At the heel, there are obvious and not-so-obvious changes. There's a slot CNC'd into the front of the base plate to allow the attachment of a Plum heel support pad. These come standard on the Yak and J'Envoie du Gros models, and support the boot heel during moments of high stress so that not all the force is taken by the heel pins. A great idea that people have tried to enact in the past by screwing corks or pieces of cutting board under their heels, this is a tasteful OEM solution that should be seriously considered if you're heavy or like to drop stuff on your tech bindings.
The original top plate screws, which are all that really attach your heel to the ski, were Torx 10 head machine screws with a very fine thread. Several users reported pulling them out, and Plum responded by going to a T-9 head screw with much coarser threads that should really hold in the polyvinyl heel body. I suspect the move to a smaller T-9 head is to help prevent people from overtightening the screws. The heel pins themselves seem to be made of a different sort of steel with less chromium content (they aren't nearly as shiny) and the part of the pin that is supported by the leading edge of the bindings is slightly thicker. All of these changes are for the better in my opinion. The fore-aft adjustment system, which some people have complained about (loosening screws cause slipping of the heel unit) appears unchanged, though I've never had an issue with this.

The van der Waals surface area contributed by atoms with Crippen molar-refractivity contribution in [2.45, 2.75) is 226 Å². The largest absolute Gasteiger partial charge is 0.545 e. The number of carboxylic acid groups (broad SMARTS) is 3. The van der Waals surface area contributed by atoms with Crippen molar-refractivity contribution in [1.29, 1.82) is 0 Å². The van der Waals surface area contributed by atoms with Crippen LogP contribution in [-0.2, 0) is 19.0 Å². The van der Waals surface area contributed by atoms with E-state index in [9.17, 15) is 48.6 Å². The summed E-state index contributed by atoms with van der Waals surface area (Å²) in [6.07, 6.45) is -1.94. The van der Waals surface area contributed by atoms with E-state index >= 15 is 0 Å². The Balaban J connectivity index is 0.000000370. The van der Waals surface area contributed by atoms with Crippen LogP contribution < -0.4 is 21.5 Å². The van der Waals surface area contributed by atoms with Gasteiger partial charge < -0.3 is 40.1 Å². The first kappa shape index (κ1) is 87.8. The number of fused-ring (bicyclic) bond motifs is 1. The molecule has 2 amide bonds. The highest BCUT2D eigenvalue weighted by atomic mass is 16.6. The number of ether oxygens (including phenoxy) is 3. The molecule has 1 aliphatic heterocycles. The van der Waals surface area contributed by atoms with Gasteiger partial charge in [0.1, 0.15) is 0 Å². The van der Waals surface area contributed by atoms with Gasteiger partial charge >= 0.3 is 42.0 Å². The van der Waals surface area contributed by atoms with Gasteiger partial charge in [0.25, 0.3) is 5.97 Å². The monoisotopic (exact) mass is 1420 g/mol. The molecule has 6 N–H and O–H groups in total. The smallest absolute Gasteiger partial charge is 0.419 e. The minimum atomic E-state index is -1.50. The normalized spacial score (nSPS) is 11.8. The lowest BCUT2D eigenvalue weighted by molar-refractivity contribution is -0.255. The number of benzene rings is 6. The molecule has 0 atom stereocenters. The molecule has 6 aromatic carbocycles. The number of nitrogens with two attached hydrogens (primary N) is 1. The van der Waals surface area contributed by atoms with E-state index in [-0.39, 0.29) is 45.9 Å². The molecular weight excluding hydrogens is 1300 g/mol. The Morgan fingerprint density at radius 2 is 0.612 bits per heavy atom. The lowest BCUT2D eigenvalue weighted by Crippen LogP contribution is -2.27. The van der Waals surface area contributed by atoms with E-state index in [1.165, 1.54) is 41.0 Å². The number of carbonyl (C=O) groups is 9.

My original heel pins had developed a small amount of play where they entered the heel housing (they're held in place by black plastic blocks). To be fair, I've had the same problem with Dynafits as well. The fix was to disassemble the top end of the heels and wrap a thin strip of electrical tape very tightly around the pins before reinserting them. I'm hoping the slightly larger diameter pins in the new units will solve this; if not I've got a good idea of how to fix it. The Dynafit fix, by the way, was cutting a piece of duct tape to fit under the "holding blocks" and reassembling . . .